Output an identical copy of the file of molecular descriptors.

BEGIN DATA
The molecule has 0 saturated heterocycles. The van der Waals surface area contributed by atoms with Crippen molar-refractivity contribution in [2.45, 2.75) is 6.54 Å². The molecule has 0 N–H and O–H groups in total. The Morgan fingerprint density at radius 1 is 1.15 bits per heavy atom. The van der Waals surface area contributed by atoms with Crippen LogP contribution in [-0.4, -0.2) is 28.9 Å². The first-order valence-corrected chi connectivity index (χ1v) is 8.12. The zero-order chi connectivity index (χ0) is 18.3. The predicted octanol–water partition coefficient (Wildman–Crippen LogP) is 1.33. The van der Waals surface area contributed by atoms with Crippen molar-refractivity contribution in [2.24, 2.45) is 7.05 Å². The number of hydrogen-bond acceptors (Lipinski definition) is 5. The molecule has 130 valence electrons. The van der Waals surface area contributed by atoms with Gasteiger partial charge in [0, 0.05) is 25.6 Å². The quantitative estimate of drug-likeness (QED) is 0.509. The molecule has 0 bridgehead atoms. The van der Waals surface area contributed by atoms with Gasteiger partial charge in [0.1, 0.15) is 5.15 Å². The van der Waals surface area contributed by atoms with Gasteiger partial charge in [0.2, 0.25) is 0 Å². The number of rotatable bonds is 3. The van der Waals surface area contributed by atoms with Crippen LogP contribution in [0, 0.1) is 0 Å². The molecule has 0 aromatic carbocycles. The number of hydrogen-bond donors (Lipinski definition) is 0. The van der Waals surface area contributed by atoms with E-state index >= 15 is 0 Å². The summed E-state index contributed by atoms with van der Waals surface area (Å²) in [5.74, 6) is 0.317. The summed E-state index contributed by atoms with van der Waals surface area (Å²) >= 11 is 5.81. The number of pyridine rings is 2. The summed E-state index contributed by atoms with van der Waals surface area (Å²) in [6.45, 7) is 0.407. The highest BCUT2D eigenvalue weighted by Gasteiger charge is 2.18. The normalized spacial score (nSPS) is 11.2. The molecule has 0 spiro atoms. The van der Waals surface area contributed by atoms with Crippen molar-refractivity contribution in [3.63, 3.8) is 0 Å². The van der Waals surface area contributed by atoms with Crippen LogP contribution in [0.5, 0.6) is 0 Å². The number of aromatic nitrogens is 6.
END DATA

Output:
The molecule has 0 saturated heterocycles. The van der Waals surface area contributed by atoms with Crippen molar-refractivity contribution in [2.45, 2.75) is 6.54 Å². The molecule has 0 N–H and O–H groups in total. The Morgan fingerprint density at radius 1 is 1.15 bits per heavy atom. The van der Waals surface area contributed by atoms with Crippen LogP contribution in [-0.4, -0.2) is 28.9 Å². The first-order valence-corrected chi connectivity index (χ1v) is 8.12. The zero-order chi connectivity index (χ0) is 18.3. The predicted octanol–water partition coefficient (Wildman–Crippen LogP) is 1.33. The van der Waals surface area contributed by atoms with Crippen molar-refractivity contribution in [2.24, 2.45) is 7.05 Å². The number of hydrogen-bond acceptors (Lipinski definition) is 5. The molecule has 130 valence electrons. The van der Waals surface area contributed by atoms with Gasteiger partial charge in [0, 0.05) is 25.6 Å². The quantitative estimate of drug-likeness (QED) is 0.509. The molecule has 0 bridgehead atoms. The van der Waals surface area contributed by atoms with Gasteiger partial charge in [0.1, 0.15) is 5.15 Å². The van der Waals surface area contributed by atoms with Gasteiger partial charge in [0.2, 0.25) is 0 Å². The number of rotatable bonds is 3. The van der Waals surface area contributed by atoms with Crippen LogP contribution in [0, 0.1) is 0 Å². The molecule has 0 aromatic carbocycles. The number of hydrogen-bond donors (Lipinski definition) is 0. The van der Waals surface area contributed by atoms with E-state index >= 15 is 0 Å². The summed E-state index contributed by atoms with van der Waals surface area (Å²) in [5.74, 6) is 0.317. The summed E-state index contributed by atoms with van der Waals surface area (Å²) >= 11 is 5.81. The number of pyridine rings is 2. The summed E-state index contributed by atoms with van der Waals surface area (Å²) in [6.45, 7) is 0.407. The highest BCUT2D eigenvalue weighted by Gasteiger charge is 2.18. The normalized spacial score (nSPS) is 11.2. The molecule has 0 spiro atoms. The van der Waals surface area contributed by atoms with Crippen molar-refractivity contribution in [3.63, 3.8) is 0 Å². The van der Waals surface area contributed by atoms with Crippen LogP contribution in [0.5, 0.6) is 0 Å². The number of aromatic nitrogens is 6.